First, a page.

Arizona projects get sizeable cut of Great American Outdoors Act funds

A water utilities crew works to repair a broken section of the Transcanyon Pipeline in Grand Canyon National Park in early 2020. Grand Canyon projects will get more than $60 million for repairs in the first two years of the Great American Outdoors Act. (Photo by E.Foss/National Park Service)

Crews demolish the last of six buildings in this 2019 file photo, to make way for a new Maswik South lodging at the Grand Canyon National Park. Despite an infusion of new funds, the park has more than $300 million in deferred maintenance. (Photo by M. Quinn/National Park Service)

WASHINGTON – Arizona projects got $110 million last year and will get another $159 million in the fiscal year that started this month, or more than 9% of all funding nationally under the Great American Outdoors Act for those two years.

The money, dedicated largely to national parks but also to federal lands and tribal schools, has been welcomed by tourism and environmental groups, who said it is long overdue.

“The National Park Service has been underfunded over the years,” said Kevin Dahl, senior program manager for Arizona in the National Parks Conservation Association’s Southwest region.

“These are our jewels, and with visitation and with normal wear and tear, there’s a lot of buildings, a lot of roads, trails, etc. and those all need regular maintenance,” he said. “When you don’t maintain them over time, the backlog of maintenance becomes pretty high.”

For national parks, the backlog of deferred maintenance totaled $11.9 billion in 2018, according to data from the National Park Service. More than $507.4 million of that was for projects in Arizona, with $313.8 million needed in the Grand Canyon National Park alone.

Joe Galli, senior adviser in public policy at the Greater Flagstaff Chamber of Commerce, said the funding is critical to not just the park, but the region.

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“It’s very good for improving facilities and maintenance, and enhancing the visitors’ experience, those things are critical to the lifeblood of visitation in Arizona which is a critical component of our economy,” he said.

National parks funding is just one element of the Great American Outdoors Act, which took effect last year. The act, which is permanently funded with revenues from offshore oil and gas leases, is expected to eventually provide up to $1.9 billion a year.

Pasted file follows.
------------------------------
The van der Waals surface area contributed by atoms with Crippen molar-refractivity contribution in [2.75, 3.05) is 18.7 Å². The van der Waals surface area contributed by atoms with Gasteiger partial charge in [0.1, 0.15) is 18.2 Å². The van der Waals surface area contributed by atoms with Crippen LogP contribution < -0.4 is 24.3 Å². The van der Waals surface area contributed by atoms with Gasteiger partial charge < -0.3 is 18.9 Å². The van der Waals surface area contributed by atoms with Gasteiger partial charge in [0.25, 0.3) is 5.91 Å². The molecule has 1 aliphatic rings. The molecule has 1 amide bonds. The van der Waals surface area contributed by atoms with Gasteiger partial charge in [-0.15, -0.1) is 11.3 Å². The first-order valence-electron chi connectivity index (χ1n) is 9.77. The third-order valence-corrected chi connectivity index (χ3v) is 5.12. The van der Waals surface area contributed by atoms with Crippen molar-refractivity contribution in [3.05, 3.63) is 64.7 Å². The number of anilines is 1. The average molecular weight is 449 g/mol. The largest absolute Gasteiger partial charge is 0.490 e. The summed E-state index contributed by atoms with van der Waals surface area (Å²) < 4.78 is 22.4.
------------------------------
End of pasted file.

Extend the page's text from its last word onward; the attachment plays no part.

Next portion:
The act is designed to fund projects that “provide needed maintenance for critical facilities and infrastructure.” It calls for 70% of that funding to go to the National Park Service, 15% to the U.S. Forest Service, and 5% each to the U.S. Fish and Wildlife Service, the Bureau of Land Management and the Bureau of Indian Education.

The program generated $1.42 billion in fiscal 2021, which ended Sept. 30. It is expected to fund $1.52 billion in projects in fiscal 2022. Arizona has done relatively well in both years.

Of the $89.6 million allocated to Bureau of Indian Education projects in fiscal 2021, $85.4 million went to schools in Arizona or on the Navajo Nation. In fiscal 2022, the state is scheduled to get $56 million of the $89.5 million total for schools.

Funding for national park projects in the state will climb steeply, from $20.2 million for the Grand Canyon’s historic powerhouse last year to almost $82 million in fiscal 2022, that will go to projects at the Grand Canyon, the Petrified Forest National Park and the Organ Pipe Cactus National Monument.

“The wastewater treatment center is really important because up to 6 million people visit the South Rim of the Grand Canyon, and it’s a really small town that lives there to serve that,” Dahl said of one project for the coming year.

“At the Petrified Forest, the visitor center that was built in the ’60s and needs maintenance to bring it back up to speed with current requirements for public buildings,” he added.

Those projects, along with others coming in the next three years, will help the parks get back to pre-pandemic visitor numbers, he said. Not only will it let the National Park Service catch up on much-needed repair, it will also show the parks in their best light, for U.S. and foreign visitors, an important source of revenue.

“Before the pandemic, in the West, up to half the visitors are from foreign countries, and outdated dysfunctional toilets does not show America in the best of lights,” Dahl said. “If you put things off, they get worse, so it’s great that the GAOA is helping us catch up with this really needed repair.”

News Reporter, Washington, D.C.

Ulysse Bex expects to graduate in May 2022 with a bachelor’s degree in journalism. Bex, who has interned with Ouest France and written for Basket Infos, is working in the Washington Bureau.